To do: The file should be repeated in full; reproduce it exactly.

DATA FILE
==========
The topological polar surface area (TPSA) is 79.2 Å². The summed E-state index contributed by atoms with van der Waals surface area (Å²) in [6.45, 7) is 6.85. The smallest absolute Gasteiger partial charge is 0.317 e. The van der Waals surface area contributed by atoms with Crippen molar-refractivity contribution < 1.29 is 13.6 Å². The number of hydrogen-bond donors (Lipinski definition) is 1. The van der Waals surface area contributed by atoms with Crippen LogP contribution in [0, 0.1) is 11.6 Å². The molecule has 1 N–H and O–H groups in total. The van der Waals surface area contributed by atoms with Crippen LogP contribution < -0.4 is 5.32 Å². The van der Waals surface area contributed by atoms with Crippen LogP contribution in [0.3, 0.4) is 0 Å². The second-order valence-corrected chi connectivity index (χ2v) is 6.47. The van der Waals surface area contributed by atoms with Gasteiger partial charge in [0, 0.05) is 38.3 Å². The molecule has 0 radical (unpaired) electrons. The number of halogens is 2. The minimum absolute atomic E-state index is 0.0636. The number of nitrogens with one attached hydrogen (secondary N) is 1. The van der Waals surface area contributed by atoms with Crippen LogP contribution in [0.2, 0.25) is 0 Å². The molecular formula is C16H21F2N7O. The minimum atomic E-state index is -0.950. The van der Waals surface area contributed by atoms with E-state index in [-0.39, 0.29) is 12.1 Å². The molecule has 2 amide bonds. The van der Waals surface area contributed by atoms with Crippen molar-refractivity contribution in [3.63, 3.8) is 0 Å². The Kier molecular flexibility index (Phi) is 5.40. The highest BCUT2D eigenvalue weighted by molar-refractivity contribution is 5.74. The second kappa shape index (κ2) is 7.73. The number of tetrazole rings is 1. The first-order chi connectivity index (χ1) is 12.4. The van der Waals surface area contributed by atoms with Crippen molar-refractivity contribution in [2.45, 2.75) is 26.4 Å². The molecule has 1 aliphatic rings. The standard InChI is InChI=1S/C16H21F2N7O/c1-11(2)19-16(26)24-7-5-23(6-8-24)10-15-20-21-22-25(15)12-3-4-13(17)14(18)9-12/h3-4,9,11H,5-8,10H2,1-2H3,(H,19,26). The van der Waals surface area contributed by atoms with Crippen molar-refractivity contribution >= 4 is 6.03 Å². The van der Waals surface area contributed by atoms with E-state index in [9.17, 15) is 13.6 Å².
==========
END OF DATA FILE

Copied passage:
The topological polar surface area (TPSA) is 79.2 Å². The summed E-state index contributed by atoms with van der Waals surface area (Å²) in [6.45, 7) is 6.85. The smallest absolute Gasteiger partial charge is 0.317 e. The van der Waals surface area contributed by atoms with Crippen molar-refractivity contribution < 1.29 is 13.6 Å². The number of hydrogen-bond donors (Lipinski definition) is 1. The van der Waals surface area contributed by atoms with Crippen LogP contribution in [0, 0.1) is 11.6 Å². The molecule has 1 N–H and O–H groups in total. The van der Waals surface area contributed by atoms with Crippen LogP contribution < -0.4 is 5.32 Å². The van der Waals surface area contributed by atoms with Crippen LogP contribution in [0.3, 0.4) is 0 Å². The second-order valence-corrected chi connectivity index (χ2v) is 6.47. The van der Waals surface area contributed by atoms with Gasteiger partial charge in [0, 0.05) is 38.3 Å². The molecule has 0 radical (unpaired) electrons. The number of halogens is 2. The minimum absolute atomic E-state index is 0.0636. The number of nitrogens with one attached hydrogen (secondary N) is 1. The van der Waals surface area contributed by atoms with Crippen LogP contribution in [0.2, 0.25) is 0 Å². The molecular formula is C16H21F2N7O. The minimum atomic E-state index is -0.950. The van der Waals surface area contributed by atoms with E-state index in [-0.39, 0.29) is 12.1 Å². The molecule has 2 amide bonds. The van der Waals surface area contributed by atoms with Crippen molar-refractivity contribution in [3.63, 3.8) is 0 Å². The Kier molecular flexibility index (Phi) is 5.40. The highest BCUT2D eigenvalue weighted by molar-refractivity contribution is 5.74. The second kappa shape index (κ2) is 7.73. The number of tetrazole rings is 1. The first-order chi connectivity index (χ1) is 12.4. The van der Waals surface area contributed by atoms with Crippen molar-refractivity contribution in [2.45, 2.75) is 26.4 Å². The molecule has 1 aliphatic rings. The standard InChI is InChI=1S/C16H21F2N7O/c1-11(2)19-16(26)24-7-5-23(6-8-24)10-15-20-21-22-25(15)12-3-4-13(17)14(18)9-12/h3-4,9,11H,5-8,10H2,1-2H3,(H,19,26). The van der Waals surface area contributed by atoms with Crippen molar-refractivity contribution >= 4 is 6.03 Å². The van der Waals surface area contributed by atoms with E-state index in [9.17, 15) is 13.6 Å².